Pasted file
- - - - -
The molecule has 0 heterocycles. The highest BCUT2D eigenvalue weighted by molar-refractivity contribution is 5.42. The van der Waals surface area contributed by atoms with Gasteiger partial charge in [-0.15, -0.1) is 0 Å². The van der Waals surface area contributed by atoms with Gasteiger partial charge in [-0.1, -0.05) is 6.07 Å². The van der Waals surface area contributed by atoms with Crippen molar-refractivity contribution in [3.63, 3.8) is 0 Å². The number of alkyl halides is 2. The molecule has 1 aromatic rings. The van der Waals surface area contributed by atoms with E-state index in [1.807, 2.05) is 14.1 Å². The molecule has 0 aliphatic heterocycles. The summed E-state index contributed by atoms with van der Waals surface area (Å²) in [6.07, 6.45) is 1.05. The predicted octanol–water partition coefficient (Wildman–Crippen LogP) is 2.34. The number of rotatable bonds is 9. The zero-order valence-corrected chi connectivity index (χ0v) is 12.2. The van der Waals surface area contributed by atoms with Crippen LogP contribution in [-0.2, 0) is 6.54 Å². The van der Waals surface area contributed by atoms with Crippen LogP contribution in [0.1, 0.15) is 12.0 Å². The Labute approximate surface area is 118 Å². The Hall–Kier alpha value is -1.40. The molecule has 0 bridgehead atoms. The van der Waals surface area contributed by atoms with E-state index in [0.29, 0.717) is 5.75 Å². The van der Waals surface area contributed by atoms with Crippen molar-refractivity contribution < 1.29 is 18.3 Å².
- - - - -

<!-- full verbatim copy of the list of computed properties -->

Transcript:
The molecule has 0 heterocycles. The highest BCUT2D eigenvalue weighted by molar-refractivity contribution is 5.42. The van der Waals surface area contributed by atoms with Gasteiger partial charge in [-0.15, -0.1) is 0 Å². The van der Waals surface area contributed by atoms with Gasteiger partial charge in [-0.1, -0.05) is 6.07 Å². The van der Waals surface area contributed by atoms with Crippen molar-refractivity contribution in [3.63, 3.8) is 0 Å². The number of alkyl halides is 2. The molecule has 1 aromatic rings. The van der Waals surface area contributed by atoms with E-state index in [1.807, 2.05) is 14.1 Å². The molecule has 0 aliphatic heterocycles. The summed E-state index contributed by atoms with van der Waals surface area (Å²) in [6.07, 6.45) is 1.05. The predicted octanol–water partition coefficient (Wildman–Crippen LogP) is 2.34. The number of rotatable bonds is 9. The zero-order valence-corrected chi connectivity index (χ0v) is 12.2. The van der Waals surface area contributed by atoms with Crippen LogP contribution in [-0.2, 0) is 6.54 Å². The van der Waals surface area contributed by atoms with Crippen LogP contribution in [0.1, 0.15) is 12.0 Å². The Labute approximate surface area is 118 Å². The Hall–Kier alpha value is -1.40. The molecule has 0 bridgehead atoms. The van der Waals surface area contributed by atoms with E-state index in [0.29, 0.717) is 5.75 Å². The van der Waals surface area contributed by atoms with Crippen molar-refractivity contribution < 1.29 is 18.3 Å².